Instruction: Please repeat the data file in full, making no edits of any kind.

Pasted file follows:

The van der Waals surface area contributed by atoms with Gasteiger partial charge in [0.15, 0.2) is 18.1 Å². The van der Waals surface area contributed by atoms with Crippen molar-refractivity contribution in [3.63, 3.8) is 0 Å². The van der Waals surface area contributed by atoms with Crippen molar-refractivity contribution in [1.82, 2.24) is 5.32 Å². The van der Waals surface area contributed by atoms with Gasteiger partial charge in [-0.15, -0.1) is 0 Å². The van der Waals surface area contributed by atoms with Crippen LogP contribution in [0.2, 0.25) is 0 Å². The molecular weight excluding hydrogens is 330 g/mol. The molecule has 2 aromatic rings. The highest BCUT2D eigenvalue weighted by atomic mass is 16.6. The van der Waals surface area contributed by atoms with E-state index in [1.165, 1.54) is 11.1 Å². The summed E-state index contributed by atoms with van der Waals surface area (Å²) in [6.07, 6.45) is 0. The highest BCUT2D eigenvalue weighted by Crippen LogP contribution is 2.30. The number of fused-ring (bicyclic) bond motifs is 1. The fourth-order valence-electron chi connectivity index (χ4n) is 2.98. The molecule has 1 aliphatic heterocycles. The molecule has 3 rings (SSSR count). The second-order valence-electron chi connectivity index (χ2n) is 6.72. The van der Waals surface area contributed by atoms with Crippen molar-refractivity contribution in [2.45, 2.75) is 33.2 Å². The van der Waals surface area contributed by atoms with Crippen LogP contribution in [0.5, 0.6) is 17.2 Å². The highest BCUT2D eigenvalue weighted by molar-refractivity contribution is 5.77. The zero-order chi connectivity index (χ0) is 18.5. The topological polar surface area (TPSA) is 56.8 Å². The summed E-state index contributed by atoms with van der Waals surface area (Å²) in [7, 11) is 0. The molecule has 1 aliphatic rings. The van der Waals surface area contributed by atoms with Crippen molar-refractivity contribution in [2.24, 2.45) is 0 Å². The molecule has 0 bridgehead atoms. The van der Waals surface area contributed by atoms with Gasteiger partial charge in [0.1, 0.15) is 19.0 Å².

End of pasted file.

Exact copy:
The van der Waals surface area contributed by atoms with Gasteiger partial charge in [0.15, 0.2) is 18.1 Å². The van der Waals surface area contributed by atoms with Crippen molar-refractivity contribution in [3.63, 3.8) is 0 Å². The van der Waals surface area contributed by atoms with Crippen molar-refractivity contribution in [1.82, 2.24) is 5.32 Å². The van der Waals surface area contributed by atoms with Gasteiger partial charge in [-0.15, -0.1) is 0 Å². The van der Waals surface area contributed by atoms with Crippen LogP contribution in [0.2, 0.25) is 0 Å². The molecular weight excluding hydrogens is 330 g/mol. The molecule has 2 aromatic rings. The highest BCUT2D eigenvalue weighted by atomic mass is 16.6. The van der Waals surface area contributed by atoms with E-state index in [1.165, 1.54) is 11.1 Å². The summed E-state index contributed by atoms with van der Waals surface area (Å²) in [6.07, 6.45) is 0. The highest BCUT2D eigenvalue weighted by Crippen LogP contribution is 2.30. The number of fused-ring (bicyclic) bond motifs is 1. The fourth-order valence-electron chi connectivity index (χ4n) is 2.98. The molecule has 1 aliphatic heterocycles. The molecule has 3 rings (SSSR count). The second-order valence-electron chi connectivity index (χ2n) is 6.72. The van der Waals surface area contributed by atoms with Crippen molar-refractivity contribution in [2.45, 2.75) is 33.2 Å². The van der Waals surface area contributed by atoms with Crippen LogP contribution in [0.5, 0.6) is 17.2 Å². The highest BCUT2D eigenvalue weighted by molar-refractivity contribution is 5.77. The zero-order chi connectivity index (χ0) is 18.5. The topological polar surface area (TPSA) is 56.8 Å². The summed E-state index contributed by atoms with van der Waals surface area (Å²) in [7, 11) is 0. The molecule has 1 aliphatic rings. The van der Waals surface area contributed by atoms with Crippen molar-refractivity contribution in [2.24, 2.45) is 0 Å². The molecule has 0 bridgehead atoms. The van der Waals surface area contributed by atoms with Gasteiger partial charge in [0.1, 0.15) is 19.0 Å².